In spite of the courts that violate their own decisions and our rights every day, these same Black leaders have not stood up as the NAACP and Congressional Black Caucus and said, hell no, we ain’t lettin’ this brother Mumia go down like this!
Even after Judge Ambro of the Philadelphia Third Circuit Court of Appeals in his dissent on a 2-1 decision said that the decision not to hear Mumia’s appeal around “Batson” was part of a double standard not to hear Mumia out. Ambro’s minority opinion states further that every other “Batson appeal” that was reasonable before that court was granted. Mumia has been the only exception. Mumia’s' appeal went beyond reasonable.
The prosecutor Lynn Abrahams has stated her intent to execute Mumia. Surprisingly, even after this outrageous decision by the appellate court, we have not heard a “mumblin” word from the NAACP, Black elected officials, or the Congressional Black Caucus.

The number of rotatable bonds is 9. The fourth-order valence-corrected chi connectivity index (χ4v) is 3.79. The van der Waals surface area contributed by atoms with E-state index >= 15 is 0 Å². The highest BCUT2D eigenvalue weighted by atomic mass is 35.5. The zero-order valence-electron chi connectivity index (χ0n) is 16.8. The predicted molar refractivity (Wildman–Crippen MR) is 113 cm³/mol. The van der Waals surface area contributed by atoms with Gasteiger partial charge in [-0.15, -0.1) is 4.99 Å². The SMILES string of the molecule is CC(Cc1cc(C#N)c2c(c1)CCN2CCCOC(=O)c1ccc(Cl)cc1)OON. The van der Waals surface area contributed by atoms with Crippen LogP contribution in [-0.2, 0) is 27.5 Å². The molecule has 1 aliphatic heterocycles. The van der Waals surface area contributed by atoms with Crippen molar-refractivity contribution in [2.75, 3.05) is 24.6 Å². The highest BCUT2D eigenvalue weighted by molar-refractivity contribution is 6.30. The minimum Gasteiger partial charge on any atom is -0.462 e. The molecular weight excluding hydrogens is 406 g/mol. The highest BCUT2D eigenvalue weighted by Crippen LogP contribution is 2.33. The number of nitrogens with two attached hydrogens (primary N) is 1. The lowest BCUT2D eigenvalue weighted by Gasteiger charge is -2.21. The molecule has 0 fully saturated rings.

Brothers and sisters, it is time for us to act.
First, let us start holding Black leadership accountable. Call and write these folk as soon as possible and tell them this decision is too outrageous for their organizations or individual political affiliations to stand by in silence while this lynching of an innocent man is playing out before the world.
Rep. Charles Rangel, 212 862 4490
Dennis Hayes, Interim CEO and President, NAACP (National), 410 580 5777
Rep. Carolyn Kilpatrick, Chair of Congressional Black Caucus, 202 225 2261
Richard Macintyre, Communication and Media, NAACP, 410 580 5787
Dr. Joe Leonard, CBC Executive Director, 202 226 9776
National Caucus of Black Legislators, 202 624 5457
Or e-mail firstname.lastname@example.org.
Sundiata Sadiq 914 941 6046
New York Coalition to Free Mumia Abu Jamal
Former President-Ossining NAACP (In Suspension)